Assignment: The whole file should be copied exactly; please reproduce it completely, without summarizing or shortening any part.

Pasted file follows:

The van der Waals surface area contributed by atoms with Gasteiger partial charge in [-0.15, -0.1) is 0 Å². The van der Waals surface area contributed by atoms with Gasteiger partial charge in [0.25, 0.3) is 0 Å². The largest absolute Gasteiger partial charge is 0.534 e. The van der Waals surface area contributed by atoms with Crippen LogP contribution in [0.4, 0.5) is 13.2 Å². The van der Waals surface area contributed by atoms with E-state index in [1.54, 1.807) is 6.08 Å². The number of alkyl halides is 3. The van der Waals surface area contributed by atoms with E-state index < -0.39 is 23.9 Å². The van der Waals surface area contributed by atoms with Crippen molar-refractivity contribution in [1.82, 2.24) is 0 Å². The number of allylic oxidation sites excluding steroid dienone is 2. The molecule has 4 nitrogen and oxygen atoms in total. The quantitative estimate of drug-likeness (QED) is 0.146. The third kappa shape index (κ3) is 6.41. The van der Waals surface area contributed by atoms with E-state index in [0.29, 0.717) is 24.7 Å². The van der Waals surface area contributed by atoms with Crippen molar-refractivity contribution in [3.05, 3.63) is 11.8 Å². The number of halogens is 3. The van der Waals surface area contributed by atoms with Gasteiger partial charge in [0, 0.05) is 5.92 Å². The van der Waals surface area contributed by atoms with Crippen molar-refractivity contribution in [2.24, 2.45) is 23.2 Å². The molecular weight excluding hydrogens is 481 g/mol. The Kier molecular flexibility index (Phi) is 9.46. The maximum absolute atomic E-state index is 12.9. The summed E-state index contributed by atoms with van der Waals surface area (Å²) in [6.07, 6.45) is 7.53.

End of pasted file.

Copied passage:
The van der Waals surface area contributed by atoms with Gasteiger partial charge in [-0.15, -0.1) is 0 Å². The van der Waals surface area contributed by atoms with Gasteiger partial charge in [0.25, 0.3) is 0 Å². The largest absolute Gasteiger partial charge is 0.534 e. The van der Waals surface area contributed by atoms with Crippen LogP contribution in [0.4, 0.5) is 13.2 Å². The van der Waals surface area contributed by atoms with E-state index in [1.54, 1.807) is 6.08 Å². The number of alkyl halides is 3. The van der Waals surface area contributed by atoms with E-state index < -0.39 is 23.9 Å². The van der Waals surface area contributed by atoms with Crippen molar-refractivity contribution in [1.82, 2.24) is 0 Å². The number of allylic oxidation sites excluding steroid dienone is 2. The molecule has 4 nitrogen and oxygen atoms in total. The quantitative estimate of drug-likeness (QED) is 0.146. The third kappa shape index (κ3) is 6.41. The van der Waals surface area contributed by atoms with E-state index in [0.29, 0.717) is 24.7 Å². The van der Waals surface area contributed by atoms with Crippen molar-refractivity contribution in [3.05, 3.63) is 11.8 Å². The number of halogens is 3. The van der Waals surface area contributed by atoms with Gasteiger partial charge in [0, 0.05) is 5.92 Å². The van der Waals surface area contributed by atoms with Crippen molar-refractivity contribution in [2.24, 2.45) is 23.2 Å². The molecular weight excluding hydrogens is 481 g/mol. The Kier molecular flexibility index (Phi) is 9.46. The maximum absolute atomic E-state index is 12.9. The summed E-state index contributed by atoms with van der Waals surface area (Å²) in [6.07, 6.45) is 7.53.